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BMC Genomics

, 15:P68 | Cite as

Association of single nucleotide polymorphisms in FOXE1 and pre-MIR146A with papillary thyroid carcinoma

  • Nadia Bagatian
  • Ohoud Subhi
  • Shireen Hussain
  • Khalid Al-Ghamdi
  • Osman Abdel Al-Hamour
  • Mohammed Hussein Al-Qahtani
  • Adeel Chaudhary
  • Adel Abuzenadah
  • Jaudah Al-Maghrabi
  • Hans-Juergen Schulten
Open Access
Poster presentation
  • 786 Downloads

Keywords

Papillary Thyroid Carcinoma Risk Allele Translational Start Site SNPs Rs2910164 FOXE1 Gene 
These keywords were added by machine and not by the authors. This process is experimental and the keywords may be updated as the learning algorithm improves.

Background

Papillary thyroid carcinoma (PTC) is one of the most common cancer types in the Middle East and North African (MENA) region and more abundant than in many other world regions suggesting that genetic susceptibility factors for this malignancy are likely to vary between the populations studied. We assessed in a population from the MENA region the allele frequencies of two SNPs which may bear the capacity to confer risk for developing PTC. SNP rs2910164 is a sequence polymorphism in the precursor microRNA (mir)146a. The heterozygous C/G state of rs2910164 was found to be associated with a reduced amount of mir146a which in turn had an effect on the efficiency to inhibit target genes as CCDC6 [1, 2]. SNP rs1867277 is located 283 bp upstream of the translational start site of the developmental gene encoding forkhead box E1 (FOXE1) and identified as an associated risk factors for a number of solid tumors including PTC [3, 4].

Materials and methods

SNPs rs2910164 and rs1867277 were investigated in patients with PTC and volunteers without a thyroid disease (case and control group each, N=207-234) using PCR, including a multiplex PCR step on genomic DNA, to amplify each SNP region. PCR products were directly sequenced. For Hardy-Weinberg (HW) equilibrium testing the Online Encyclopedia for Genetic Epidemiology studies (http://www.oege.org) was used. Odds ratios (ORs) and 95% confidence intervals (CI) were calculated using the online VassarStats website for statistical computation (http://vassarstats.net/index.html) and considered to be statistically significant for a P-value ˂ 0.05.

Results

Both SNPs rs2910164 (mir146a) and rs1867277 (FOXE1) were in HW disequilibrium in the patient group (X2 = 8.33 and X2 = 8.29, respectively) but in equilibrium in the control group (X2 = 0.87 and X2 = 1.56, respectively). For rs2910164 a trend association with PTC was found for the heterozygous C/G state when compared to the combined C/C+G/G states (OR = 0.51, CI 0.51-1.1, P = 0.11). For rs1867277 the risk allele A was significantly associated with PTC in comparison to allele G (OR = 1.94, CI 1.48-2.53, P < 0.0001).

Conclusions

The HW disequilibrium of SNP rs1867277 in the PTC group and its significant association of risk allele A with PTC let us suggest that this SNP in the developmental FOXE1 gene may represent an additive risk factor for developing PTC in the investigated population.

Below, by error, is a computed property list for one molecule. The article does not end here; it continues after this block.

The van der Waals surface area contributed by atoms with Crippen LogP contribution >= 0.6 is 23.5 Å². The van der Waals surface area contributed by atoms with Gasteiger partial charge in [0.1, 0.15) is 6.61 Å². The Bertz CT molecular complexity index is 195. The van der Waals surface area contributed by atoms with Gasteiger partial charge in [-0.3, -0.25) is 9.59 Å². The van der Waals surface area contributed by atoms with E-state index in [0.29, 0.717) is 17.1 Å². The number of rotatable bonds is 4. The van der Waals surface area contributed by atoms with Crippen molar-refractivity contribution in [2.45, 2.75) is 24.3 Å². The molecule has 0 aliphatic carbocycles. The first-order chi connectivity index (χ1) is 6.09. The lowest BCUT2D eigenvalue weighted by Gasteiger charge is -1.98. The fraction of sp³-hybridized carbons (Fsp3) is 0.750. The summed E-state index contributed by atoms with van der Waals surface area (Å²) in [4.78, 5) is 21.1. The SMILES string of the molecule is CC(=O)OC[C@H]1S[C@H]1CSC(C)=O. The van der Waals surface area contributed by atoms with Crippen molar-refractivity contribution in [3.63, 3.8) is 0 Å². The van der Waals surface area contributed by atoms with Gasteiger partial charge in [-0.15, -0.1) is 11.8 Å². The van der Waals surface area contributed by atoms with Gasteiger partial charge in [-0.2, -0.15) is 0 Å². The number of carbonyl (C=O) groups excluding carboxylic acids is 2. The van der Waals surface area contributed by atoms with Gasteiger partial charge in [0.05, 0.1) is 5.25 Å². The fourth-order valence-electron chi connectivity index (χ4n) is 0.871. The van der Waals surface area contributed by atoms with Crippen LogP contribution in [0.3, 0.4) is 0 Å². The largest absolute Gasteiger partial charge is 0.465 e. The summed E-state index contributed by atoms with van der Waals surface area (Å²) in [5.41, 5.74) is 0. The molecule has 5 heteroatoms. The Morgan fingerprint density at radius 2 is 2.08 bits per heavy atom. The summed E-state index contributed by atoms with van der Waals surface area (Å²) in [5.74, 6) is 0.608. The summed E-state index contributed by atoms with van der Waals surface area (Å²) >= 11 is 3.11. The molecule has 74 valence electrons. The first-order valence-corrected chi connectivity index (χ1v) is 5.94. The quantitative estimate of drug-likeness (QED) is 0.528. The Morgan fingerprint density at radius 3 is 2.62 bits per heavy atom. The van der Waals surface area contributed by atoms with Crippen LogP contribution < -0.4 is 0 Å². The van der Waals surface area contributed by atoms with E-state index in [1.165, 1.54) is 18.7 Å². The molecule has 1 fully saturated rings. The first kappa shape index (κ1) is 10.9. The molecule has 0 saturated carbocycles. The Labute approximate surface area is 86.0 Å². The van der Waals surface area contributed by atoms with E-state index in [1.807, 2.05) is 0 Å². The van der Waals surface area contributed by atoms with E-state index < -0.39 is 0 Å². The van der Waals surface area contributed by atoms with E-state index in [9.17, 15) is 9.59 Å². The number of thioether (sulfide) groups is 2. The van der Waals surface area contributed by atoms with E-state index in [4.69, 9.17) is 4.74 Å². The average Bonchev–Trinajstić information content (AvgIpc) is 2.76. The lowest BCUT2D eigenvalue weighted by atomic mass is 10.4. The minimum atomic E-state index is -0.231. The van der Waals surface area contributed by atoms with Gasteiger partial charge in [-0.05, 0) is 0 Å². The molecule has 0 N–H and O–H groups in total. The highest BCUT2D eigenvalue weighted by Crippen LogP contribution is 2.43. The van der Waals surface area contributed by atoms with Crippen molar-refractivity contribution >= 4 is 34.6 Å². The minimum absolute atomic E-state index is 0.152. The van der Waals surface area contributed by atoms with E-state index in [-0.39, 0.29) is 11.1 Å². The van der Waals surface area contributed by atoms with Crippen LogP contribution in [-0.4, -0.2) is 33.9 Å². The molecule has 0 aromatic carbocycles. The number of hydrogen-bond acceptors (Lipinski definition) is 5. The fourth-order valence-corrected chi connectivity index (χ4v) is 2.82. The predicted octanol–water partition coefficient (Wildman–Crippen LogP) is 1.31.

This study was supported by King Abdulaziz City for Science and Technology (KACST) grants 09-BIO707-03 and 09-BIO820-03.

References

  1. 1.
    Jazdzewski K, Murray EL, Franssila K, Jarzab B, Schoenberg DR, de la Chapelle A: Common SNP in pre-miR-146a decreases mature miR expression and predisposes to papillary thyroid carcinoma. Proceedings of the National Academy of Sciences of the United States of America. 2008, 105: 7269-7274.PubMedCentralCrossRefPubMedGoogle Scholar
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    Bullock M, Duncan EL, O'Neill C, Tacon L, Sywak M, Sidhu S, Delbridge L, Learoyd D, Robinson BG, Ludgate M, et al: Association of FOXE1 polyalanine repeat region with papillary thyroid cancer. J Clin Endocrinol Metab. 2012, 97: E1814-1819.CrossRefPubMedGoogle Scholar
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Copyright information

© Bagatian et al; licensee BioMed Central Ltd. 2014

This article is published under license to BioMed Central Ltd. This is an Open Access article distributed under the terms of the Creative Commons Attribution License (http://creativecommons.org/licenses/by/2.0), which permits unrestricted use, distribution, and reproduction in any medium, provided the original work is properly cited.

Authors and Affiliations

  • Nadia Bagatian
    • 1
  • Ohoud Subhi
    • 1
  • Shireen Hussain
    • 1
  • Khalid Al-Ghamdi
    • 2
  • Osman Abdel Al-Hamour
    • 3
  • Mohammed Hussein Al-Qahtani
    • 1
  • Adeel Chaudhary
    • 1
  • Adel Abuzenadah
    • 1
  • Jaudah Al-Maghrabi
    • 4
    • 3
  • Hans-Juergen Schulten
    • 1
  1. 1.Center of Excellence in Genomic Medicine ResearchKing Abdulaziz UniversityJeddahKingdom of Saudi Arabia
  2. 2.Department of Surgery, Faculty of MedicineKing Abdulaziz UniversityJeddahKingdom of Saudi Arabia
  3. 3.Department of SurgeryKing Faisal Specialist Hospital and Research CenterJeddahKingdom of Saudi Arabia
  4. 4.Department of Pathology, Faculty of MedicineKing Abdulaziz UniversityJeddahKingdom of Saudi Arabia

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